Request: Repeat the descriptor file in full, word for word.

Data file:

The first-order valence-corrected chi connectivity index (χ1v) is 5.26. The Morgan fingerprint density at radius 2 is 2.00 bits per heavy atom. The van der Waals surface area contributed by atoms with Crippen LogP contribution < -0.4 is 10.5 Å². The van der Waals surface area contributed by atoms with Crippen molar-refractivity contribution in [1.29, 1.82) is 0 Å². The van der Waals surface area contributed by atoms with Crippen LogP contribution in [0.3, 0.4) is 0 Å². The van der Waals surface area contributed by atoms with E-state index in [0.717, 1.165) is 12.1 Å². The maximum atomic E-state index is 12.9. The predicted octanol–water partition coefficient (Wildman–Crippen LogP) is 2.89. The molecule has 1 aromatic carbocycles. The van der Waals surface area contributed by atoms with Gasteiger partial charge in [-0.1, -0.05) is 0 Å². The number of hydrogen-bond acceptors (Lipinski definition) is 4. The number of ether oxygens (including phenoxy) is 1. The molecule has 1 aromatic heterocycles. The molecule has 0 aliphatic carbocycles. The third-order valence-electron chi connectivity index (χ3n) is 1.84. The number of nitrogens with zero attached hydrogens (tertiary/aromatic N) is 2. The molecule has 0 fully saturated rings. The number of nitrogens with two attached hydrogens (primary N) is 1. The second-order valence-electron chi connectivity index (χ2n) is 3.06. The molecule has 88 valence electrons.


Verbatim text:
The first-order valence-corrected chi connectivity index (χ1v) is 5.26. The Morgan fingerprint density at radius 2 is 2.00 bits per heavy atom. The van der Waals surface area contributed by atoms with Crippen LogP contribution < -0.4 is 10.5 Å². The van der Waals surface area contributed by atoms with Crippen molar-refractivity contribution in [1.29, 1.82) is 0 Å². The van der Waals surface area contributed by atoms with Crippen LogP contribution in [0.3, 0.4) is 0 Å². The van der Waals surface area contributed by atoms with E-state index in [0.717, 1.165) is 12.1 Å². The maximum atomic E-state index is 12.9. The predicted octanol–water partition coefficient (Wildman–Crippen LogP) is 2.89. The molecule has 1 aromatic carbocycles. The van der Waals surface area contributed by atoms with Gasteiger partial charge in [-0.1, -0.05) is 0 Å². The number of hydrogen-bond acceptors (Lipinski definition) is 4. The number of ether oxygens (including phenoxy) is 1. The molecule has 1 aromatic heterocycles. The molecule has 0 aliphatic carbocycles. The third-order valence-electron chi connectivity index (χ3n) is 1.84. The number of nitrogens with zero attached hydrogens (tertiary/aromatic N) is 2. The molecule has 0 fully saturated rings. The number of nitrogens with two attached hydrogens (primary N) is 1. The second-order valence-electron chi connectivity index (χ2n) is 3.06. The molecule has 88 valence electrons.